Historian Kenneth Cuno teaches the history of the Middle East and his research focuses on the social history of Egypt.
Photo by L. Brian Stauffer
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As part of a trip this week to the Middle East and Europe, President Obama spoke in Cairo on Thursday (June 4), giving what was billed as a major address to the Muslim world. Historian Kenneth Cuno teaches the history of the Middle East and his research focuses on the social history of Egypt. Cuno was interviewed by News Bureau social sciences editor Craig Chamberlain.
Why this speech and why now?
During his campaign the president said he would address the Muslim world from one of its capital cities to say the U.S. is not at war with Islam, to clarify our values and interests, and to enlist their support against terrorism.
Did the president say what he needed to? What do you think he accomplished?
His January interview with al-Arabiya TV and his April speech in Turkey developed those three themes, but today's speech in Cairo was more ambitious, addressing several "sources of tension" between the United States and Muslims. He discussed at greatest length confronting "violent extremism in all its forms" and the Israeli-Palestinian conflict. He asserted the incompatibility of "violent extremism" with all religious traditions, and called for its repudiation. He included the Arab states as players in the Israeli-Palestinian conflict and called on all three sides to make the necessary concessions for peace. He also spoke eloquently of Jewish as well as Palestinian suffering without privileging either. I was intrigued by his discussion of "economic development and opportunity," in which he announced a number of initiatives to promote education, and technological and medical development. This part of the speech drew no attention in the post-speech commentary but it signals a serious policy initiative.
Why the choice of Cairo as the site for this highly publicized speech?
Some criticized the choice because the Mubarak regime in Egypt is undemocratic and has a poor human-rights record. Egypt, however, plays a constructive role in promoting regional security and Arab-Israeli peace, which are top priorities for the U.S. Cairo is a cultural and religious center of long standing. Obama balanced the symbolism of the venue by speaking at Cairo University, a secular, co-educational institution, but with co-sponsorship by al-Azhar, the ancient Islamic university, and avoiding the Egyptian parliament, whose elections are notoriously rigged. The White House insisted on inviting Israel's ambassador, Iran's representatives, Muslim Brotherhood parliamentarians, and intellectuals opposed to normalization with Israel. Also invited was political dissident Ayman Nour, Mubarak's main opponent in the last presidential election, who was jailed until recently.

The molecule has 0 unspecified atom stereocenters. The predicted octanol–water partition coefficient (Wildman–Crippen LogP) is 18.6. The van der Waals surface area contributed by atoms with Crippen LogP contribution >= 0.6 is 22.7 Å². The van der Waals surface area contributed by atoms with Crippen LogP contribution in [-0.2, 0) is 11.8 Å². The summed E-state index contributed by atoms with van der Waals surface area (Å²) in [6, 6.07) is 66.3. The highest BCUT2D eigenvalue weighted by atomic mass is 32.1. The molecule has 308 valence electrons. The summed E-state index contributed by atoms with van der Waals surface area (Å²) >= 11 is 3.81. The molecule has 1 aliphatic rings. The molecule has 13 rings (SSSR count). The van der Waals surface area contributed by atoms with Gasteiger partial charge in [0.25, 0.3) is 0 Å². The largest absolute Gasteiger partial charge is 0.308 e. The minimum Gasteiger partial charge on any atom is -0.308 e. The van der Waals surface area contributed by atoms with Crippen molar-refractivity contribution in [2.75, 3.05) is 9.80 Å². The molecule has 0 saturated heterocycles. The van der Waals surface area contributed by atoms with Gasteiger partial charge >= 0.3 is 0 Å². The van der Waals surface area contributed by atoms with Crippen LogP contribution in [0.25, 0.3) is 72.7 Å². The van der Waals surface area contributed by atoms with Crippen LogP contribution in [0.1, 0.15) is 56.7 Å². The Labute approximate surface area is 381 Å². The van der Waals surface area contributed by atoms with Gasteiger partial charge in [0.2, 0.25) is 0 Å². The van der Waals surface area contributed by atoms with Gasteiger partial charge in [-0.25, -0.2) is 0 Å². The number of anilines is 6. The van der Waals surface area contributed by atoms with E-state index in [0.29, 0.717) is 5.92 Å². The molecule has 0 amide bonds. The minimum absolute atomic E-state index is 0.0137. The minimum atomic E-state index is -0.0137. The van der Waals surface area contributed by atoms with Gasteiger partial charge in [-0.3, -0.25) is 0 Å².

What about the tone of the speech?
There was careful attention to language. Instead of "terrorism" he called on Muslims to reject "violent extremism," thereby abandoning Bush era rhetoric in favor of the common Arabic term - "extremist." He described differences between the United States and Muslims as "tensions." And he used remarkably non-threatening language. Israeli-Palestinian peace will be pursued "with all the patience that the task requires." Progress in Iranian relations will be sought "with courage, rectitude and resolve." There was no "or else," no carrots-and-sticks.
The speech was billed as an address to the Muslim world, but should we see it that way, as one large community?
Although there is a sense of belonging to one community, it is in fact a very diverse world. We should avoid thinking of the "Muslim world" as monolithic. This was also an opportunity to educate Americans about Muslims: They share the same values as Christians and Jews, they have a distinguished history of educational and scientific achievement, and there is a prosperous Muslim community in the U.S.
Obama has felt it necessary to say that the U.S. is not at war with Islam, and he stressed that again in Cairo. Why?
It is important to say because that accusation has been made, and the Bush administration did not distance itself adequately from the bigotry expressed by some public figures. Middle Easterners, both Muslim and Christian, experience America's dominant influence in the region in multiple ways and they don't like it. This has nothing to do with religion. We have been seen as supporting autocratic regimes and acting with hypocrisy on the Palestinian question. Our stance on human rights looked hollow after a decade of sanctions followed by the invasion and occupation of Iraq, and Abu Ghraib. Re-outlawing torture, closing Guantanamo, disengaging from Iraq and evenhandedness between Israel and the Palestinians - none of these are religious issues.
Who or what are the real adversaries?
The immediate adversary is al-Qaeda and its affiliates, who are at war with nearly every Muslim state as well as the U.S. They are a dangerous and sophisticated criminal organization, and they do not represent Islam, which condemns murder, like all religions. Obama invoked these common values. Beyond that, the real adversaries are poverty, ignorance, corruption and cynicism. The importance of supporting the struggle against those adversaries should not be underestimated.